And in doing so, he broke mine. I genuinely loved Morocco. But I couldn’t watch it all in the end. I’d been through these emotions before; I didn’t have the strength to do it again. Regretfully, I turned the TV off, and looked away at the time when they needed me most. Plus, my sister was bored by this point and wanted to watch something else. We flicked around for a bit and ended up watching an episode of Taskmaster we’d already seen.

I cried myself to sleep.

Saturday 17 December (Day 22)
No no, honestly, it’s fine – of course I can come to your Christmas party.

I haven’t seen you guys in so long, and it’s not as if I’ll be missing anything important. Nothing that I assume to be dull and pointless will turn out as entertaining and meaningful. Third-place play-off? Come on, who cares if I miss it. I’d far rather be with you guys.

That’s so sweet of you to have bought specific vegetarian canapés for me. Oh boy, I did not expect these plant-based pigs in blankets to be so spectacular! It’s not like Mislav Oršić will score an unexpectedly spectacular goal in the 42nd minute. What are the chances?

Man, I don’t remember a time when everyone was on such good form; talking, laughing, and seeming to genuinely enjoy each other’s company. It’s not like both Croatia and Morocco will score within the first ten minutes whilst playing some of their best football in the tournament, seemingly to genuinely enjoy the freedom that the occasion brings. Has hell frozen over?

And oh my word, look. They’re here! That’s amazing. Good for them. They’re looking well. This’ll be so nice for them before they go off to whatever successes they want in their chosen field. I’m so glad to have seen them. It’s not like the match will double as a dignified end to Morocco’s amazing World Cup run, as well as provide a fitting conclusion to the careers of one of the best midfielders of his generation, Luca Modric. I tell you; both my legs are separated, fleshy stumps quickly pooling blood all over your clean floors – that’s how much you must be pulling my legs.

No, I’m sure I’m missing nothing at all by being here. Nothing. At. All…

Sunday 18 December (Day 23)
I was supposed to write this Sunday evening. The longer I sat staring at the screen, the longer I refused to go to bed until I finished it, but the less I was sure about anything I was writing.

I thought I knew how I wanted to start it. I was at a family lunch during the final, and because of timings couldn’t watch the first half because ignoring your family to watch millionaires run around a grass rectangle for thousands of strangers in a competition designed to soften an authoritarian regime might be considered a little rude.

So, I was going to open with a joke about how, like France, I wasn’t entirely there for the first half. Then make a comment about how they defended like they’d been drinking as much red wine as me. It was a French wine too; Chateuneuf-du-Pape. My great uncle always gives us good wine.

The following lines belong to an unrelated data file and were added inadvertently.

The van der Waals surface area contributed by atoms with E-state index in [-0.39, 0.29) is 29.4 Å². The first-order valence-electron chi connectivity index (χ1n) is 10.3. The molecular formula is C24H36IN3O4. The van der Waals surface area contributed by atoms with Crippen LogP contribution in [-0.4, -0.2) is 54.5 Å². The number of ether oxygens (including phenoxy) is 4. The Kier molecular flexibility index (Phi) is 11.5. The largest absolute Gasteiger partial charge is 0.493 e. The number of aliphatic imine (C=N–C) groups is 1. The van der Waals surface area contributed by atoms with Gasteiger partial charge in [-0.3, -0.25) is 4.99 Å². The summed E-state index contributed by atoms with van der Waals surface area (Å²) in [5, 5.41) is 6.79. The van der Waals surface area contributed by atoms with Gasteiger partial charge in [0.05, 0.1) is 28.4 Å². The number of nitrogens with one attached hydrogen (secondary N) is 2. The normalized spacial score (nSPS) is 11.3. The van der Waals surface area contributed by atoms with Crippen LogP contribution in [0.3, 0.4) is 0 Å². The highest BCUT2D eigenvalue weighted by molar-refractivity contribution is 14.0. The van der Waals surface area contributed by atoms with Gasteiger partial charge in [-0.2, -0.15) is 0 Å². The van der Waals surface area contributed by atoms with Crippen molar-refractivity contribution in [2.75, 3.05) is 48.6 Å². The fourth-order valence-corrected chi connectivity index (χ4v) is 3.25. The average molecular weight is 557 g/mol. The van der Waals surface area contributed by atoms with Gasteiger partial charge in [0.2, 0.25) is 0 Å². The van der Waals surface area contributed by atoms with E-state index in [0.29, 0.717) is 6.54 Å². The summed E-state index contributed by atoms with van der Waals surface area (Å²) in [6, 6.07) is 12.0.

It’s just…I don’t know. It’s over, and I feel sad about that. Sad because I enjoyed it, and sad because I enjoyed it. I also don’t know what I’m complaining about; the final was amazing. Watching the highlights of that first half, and being there for the rest, it felt like the final I had been hoping for; two attacking sides actually going for it. There was no sitting back and cautiously defending, no playing for a draw; both teams came to win, and it showed. Mbappe scored a hat-trick and lost! How could this final be seen as anything other than amazing?

Yet, in spite of its quality, and the overall excellence of most of the teams at this year’s tournament, as I sat watching the final buffer awkwardly through my phone, with my family moving, talking, and laughing around me, I couldn’t help but feel like I’d made the wrong decision.

I’ve watched nearly every match at this World Cup, but it was the ones I watched with my friends and family that I enjoyed the most. Not because they were necessarily the best matches, but because we could share in whatever happened, together.

I don’t know. I think that’s possibly too sentimental even for me. I’ve heard it said elsewhere that the quality of the football at this World Cup has a serious case of wrong place, wrong time. It’s in the winter instead of the summer, it’s in a country that doesn’t have the greatest track record, at a time when the world is facing some pretty big problems. It feels like football has never been more necessary, and more out-of-touch with everything else going on around it.

Have I enjoyed this World Cup? Yes. Do I feel great about that? Not really. Do my feelings about that matter? I’m not sure.

The next tournament will be engorged with 48 teams. The number of matches is astronomical. This year’s World Cup is probably the last to feel like this one has felt. I still don’t know how I feel about that.